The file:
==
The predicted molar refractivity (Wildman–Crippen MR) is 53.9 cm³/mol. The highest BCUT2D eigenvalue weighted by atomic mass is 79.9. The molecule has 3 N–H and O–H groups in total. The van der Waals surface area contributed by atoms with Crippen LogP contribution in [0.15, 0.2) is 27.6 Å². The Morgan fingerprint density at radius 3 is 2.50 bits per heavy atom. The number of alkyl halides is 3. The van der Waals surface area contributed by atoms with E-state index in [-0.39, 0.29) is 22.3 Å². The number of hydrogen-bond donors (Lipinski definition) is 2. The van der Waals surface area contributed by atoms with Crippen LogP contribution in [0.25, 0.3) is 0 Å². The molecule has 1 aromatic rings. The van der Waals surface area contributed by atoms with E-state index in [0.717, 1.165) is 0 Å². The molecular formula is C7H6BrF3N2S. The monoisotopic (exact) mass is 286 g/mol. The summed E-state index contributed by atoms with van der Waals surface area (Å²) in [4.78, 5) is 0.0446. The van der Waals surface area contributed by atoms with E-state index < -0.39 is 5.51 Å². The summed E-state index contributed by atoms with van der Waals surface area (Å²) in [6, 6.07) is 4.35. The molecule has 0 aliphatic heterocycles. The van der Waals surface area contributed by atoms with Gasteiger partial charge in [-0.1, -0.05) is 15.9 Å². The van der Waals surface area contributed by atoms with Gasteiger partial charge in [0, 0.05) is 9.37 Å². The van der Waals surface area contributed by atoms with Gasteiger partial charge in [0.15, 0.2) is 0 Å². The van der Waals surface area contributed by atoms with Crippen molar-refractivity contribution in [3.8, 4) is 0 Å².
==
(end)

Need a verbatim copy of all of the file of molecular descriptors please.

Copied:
The predicted molar refractivity (Wildman–Crippen MR) is 53.9 cm³/mol. The highest BCUT2D eigenvalue weighted by atomic mass is 79.9. The molecule has 3 N–H and O–H groups in total. The van der Waals surface area contributed by atoms with Crippen LogP contribution in [0.15, 0.2) is 27.6 Å². The Morgan fingerprint density at radius 3 is 2.50 bits per heavy atom. The number of alkyl halides is 3. The van der Waals surface area contributed by atoms with E-state index in [-0.39, 0.29) is 22.3 Å². The number of hydrogen-bond donors (Lipinski definition) is 2. The van der Waals surface area contributed by atoms with Crippen LogP contribution in [0.25, 0.3) is 0 Å². The molecule has 1 aromatic rings. The van der Waals surface area contributed by atoms with E-state index in [0.717, 1.165) is 0 Å². The molecular formula is C7H6BrF3N2S. The monoisotopic (exact) mass is 286 g/mol. The summed E-state index contributed by atoms with van der Waals surface area (Å²) in [4.78, 5) is 0.0446. The van der Waals surface area contributed by atoms with E-state index < -0.39 is 5.51 Å². The summed E-state index contributed by atoms with van der Waals surface area (Å²) in [6, 6.07) is 4.35. The molecule has 0 aliphatic heterocycles. The van der Waals surface area contributed by atoms with Gasteiger partial charge in [-0.1, -0.05) is 15.9 Å². The van der Waals surface area contributed by atoms with Gasteiger partial charge in [0, 0.05) is 9.37 Å². The van der Waals surface area contributed by atoms with Gasteiger partial charge in [0.15, 0.2) is 0 Å². The van der Waals surface area contributed by atoms with Crippen molar-refractivity contribution in [3.8, 4) is 0 Å².